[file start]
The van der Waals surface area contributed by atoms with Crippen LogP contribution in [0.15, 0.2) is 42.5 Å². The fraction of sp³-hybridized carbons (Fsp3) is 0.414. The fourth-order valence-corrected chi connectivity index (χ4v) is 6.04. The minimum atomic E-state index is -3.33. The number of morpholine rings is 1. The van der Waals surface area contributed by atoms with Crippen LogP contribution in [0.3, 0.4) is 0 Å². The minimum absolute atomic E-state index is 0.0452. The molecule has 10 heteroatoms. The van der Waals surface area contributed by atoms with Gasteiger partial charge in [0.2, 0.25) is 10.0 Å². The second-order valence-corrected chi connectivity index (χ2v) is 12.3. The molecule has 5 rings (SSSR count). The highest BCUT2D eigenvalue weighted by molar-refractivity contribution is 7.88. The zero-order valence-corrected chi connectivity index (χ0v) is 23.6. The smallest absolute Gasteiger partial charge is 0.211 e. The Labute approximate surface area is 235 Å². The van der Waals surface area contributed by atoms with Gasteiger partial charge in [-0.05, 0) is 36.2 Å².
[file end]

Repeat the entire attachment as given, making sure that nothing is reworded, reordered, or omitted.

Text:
The van der Waals surface area contributed by atoms with Crippen LogP contribution in [0.15, 0.2) is 42.5 Å². The fraction of sp³-hybridized carbons (Fsp3) is 0.414. The fourth-order valence-corrected chi connectivity index (χ4v) is 6.04. The minimum atomic E-state index is -3.33. The number of morpholine rings is 1. The van der Waals surface area contributed by atoms with Crippen LogP contribution in [0.3, 0.4) is 0 Å². The minimum absolute atomic E-state index is 0.0452. The molecule has 10 heteroatoms. The van der Waals surface area contributed by atoms with Gasteiger partial charge in [0.2, 0.25) is 10.0 Å². The second-order valence-corrected chi connectivity index (χ2v) is 12.3. The molecule has 5 rings (SSSR count). The highest BCUT2D eigenvalue weighted by molar-refractivity contribution is 7.88. The zero-order valence-corrected chi connectivity index (χ0v) is 23.6. The smallest absolute Gasteiger partial charge is 0.211 e. The Labute approximate surface area is 235 Å². The van der Waals surface area contributed by atoms with Gasteiger partial charge in [-0.05, 0) is 36.2 Å².